A delegation of officials, farmers and lawmakers from Washington state met with White House and Department of Interior officials last week to educate them about the need for funding to replace shrinking groundwater supplies in the Odessa subarea with Columbia River water.

Meeting with Ray Starling, special assistant to President Donald Trump on agriculture and agricultural trade, were farmers Randy and Michele Kiesz of Ritzville and Clark Kagele of Odessa, state Department of Agriculture director Derek Sandison, state Rep. Mary Dye, state Sen. Mark Schoesler and U.S. Rep. Dan Newhouse.

They also met with representatives of the U.S. Department of the Interior.

Michele Kiesz is a landowner near the first pumping station in the Odessa groundwater replacement project slated to receive river water. She estimates the total cost to her farm would be more than $300 per acre per year for 30 years.

“We can’t afford to grow anything to come close to that,” she said.

Kiesz and other landowners spoke to Schoesler, Dye and state Sen. Judy Warnick seeking assistance in filling the gap between what they can afford and what’s needed.

“We told them the pumping plants are being put onto the shoulders of the landowners, and we just can’t afford it,” Kiesz said. “Unless we get help, we’re going to go away. We’re not going to be out there any more. The big companies are going to come in and they’re going to take over this, or farming will go completely away in Eastern Washington. It’s going to be horrific if this area goes dry, and we’re headed that way.”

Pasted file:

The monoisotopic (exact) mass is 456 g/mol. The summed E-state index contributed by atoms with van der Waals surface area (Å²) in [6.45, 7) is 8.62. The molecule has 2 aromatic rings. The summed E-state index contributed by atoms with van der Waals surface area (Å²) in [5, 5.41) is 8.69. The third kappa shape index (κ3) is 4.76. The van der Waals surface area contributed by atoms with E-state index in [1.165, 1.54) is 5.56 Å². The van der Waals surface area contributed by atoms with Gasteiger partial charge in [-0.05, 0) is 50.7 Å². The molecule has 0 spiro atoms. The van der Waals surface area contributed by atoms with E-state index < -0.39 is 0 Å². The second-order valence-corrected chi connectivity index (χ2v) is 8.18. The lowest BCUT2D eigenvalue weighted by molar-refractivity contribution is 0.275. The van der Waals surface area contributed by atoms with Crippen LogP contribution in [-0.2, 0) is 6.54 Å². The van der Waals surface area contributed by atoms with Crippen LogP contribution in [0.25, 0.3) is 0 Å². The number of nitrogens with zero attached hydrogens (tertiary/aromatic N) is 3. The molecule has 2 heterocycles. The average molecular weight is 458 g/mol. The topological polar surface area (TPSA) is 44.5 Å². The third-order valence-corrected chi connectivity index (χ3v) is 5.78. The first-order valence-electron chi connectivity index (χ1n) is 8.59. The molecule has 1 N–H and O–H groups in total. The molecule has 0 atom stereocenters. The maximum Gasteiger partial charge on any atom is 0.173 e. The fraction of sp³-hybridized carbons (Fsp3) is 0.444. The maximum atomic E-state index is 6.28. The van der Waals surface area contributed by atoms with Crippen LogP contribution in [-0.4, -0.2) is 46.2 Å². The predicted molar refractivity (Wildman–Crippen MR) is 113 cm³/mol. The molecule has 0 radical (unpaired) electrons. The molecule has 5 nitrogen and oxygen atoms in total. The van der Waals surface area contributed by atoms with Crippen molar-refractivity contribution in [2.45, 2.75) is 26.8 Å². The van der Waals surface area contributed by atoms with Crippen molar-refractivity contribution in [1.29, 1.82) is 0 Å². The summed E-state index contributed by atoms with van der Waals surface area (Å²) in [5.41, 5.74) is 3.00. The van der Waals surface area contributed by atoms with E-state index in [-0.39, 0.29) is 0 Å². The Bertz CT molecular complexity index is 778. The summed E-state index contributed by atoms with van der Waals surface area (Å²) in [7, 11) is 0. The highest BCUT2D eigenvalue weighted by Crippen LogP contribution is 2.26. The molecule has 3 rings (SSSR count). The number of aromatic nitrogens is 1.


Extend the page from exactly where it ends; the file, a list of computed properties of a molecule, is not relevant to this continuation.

The legislature put $15 million in the state capital budget to help fund the project, which would reduce pumping station construction costs by $8 per acre, Kiesz said.

Every little bit helps, she said.

That budget is being held up by Senate Republicans, who refuse to pass it until the Legislature passes a fix to the state Supreme Court’s Hirst decision, which limits the development of rural wells.

The White House meeting was designed to educate and update the Trump administration on the project, Kiesz and Kagele said.

The Washington delegation is seeking $5 million to $10 million in federal funding for 10 to 15 years, and for the project to be included in the president’s infrastructure package.

“We’re shovel-ready, we have the water available, we’re way ahead of the game and we can actually produce results immediately for the president” in comparison to other potential water projects, Kiesz said.

Kiesz said she hopes Trump sees the project as an opportunity “to hang his hat on something pretty awesome.” She’s encouraged by bipartisan support for the project.

Kiesz and Kagele, who are cousins, said White House representatives were “very receptive.”

“(The next step) is to put it in front of them again,” Kagele said. “As the infrastructure package is worked on, we want to make sure they have it on their radar.”

Federal funding may be disbursed to and by states, Kagele said.

Kiesz said the benefits would reach beyond farmers. The cities of Lind, Ritzville and Othello have all experienced problems with declining water wells, she said. Most wells in the Odessa area have been depleted over the years. They were meant to provide a temporary source of water until the rest of the Columbia Basin Project was built. It will deliver water from the Columbia River to the area.

“We are looking at our own Flint, Mich., right now,” she said. “It’s not just about the farming, it’s about people being able to drink water, plain and simple.”

“Washington state has skin in the game; now it is time for the federal government to step up and complete the largest Bureau of Reclamation project in this nation’s history, which Congress authorized over 60 years ago,” Newhouse’s office said.

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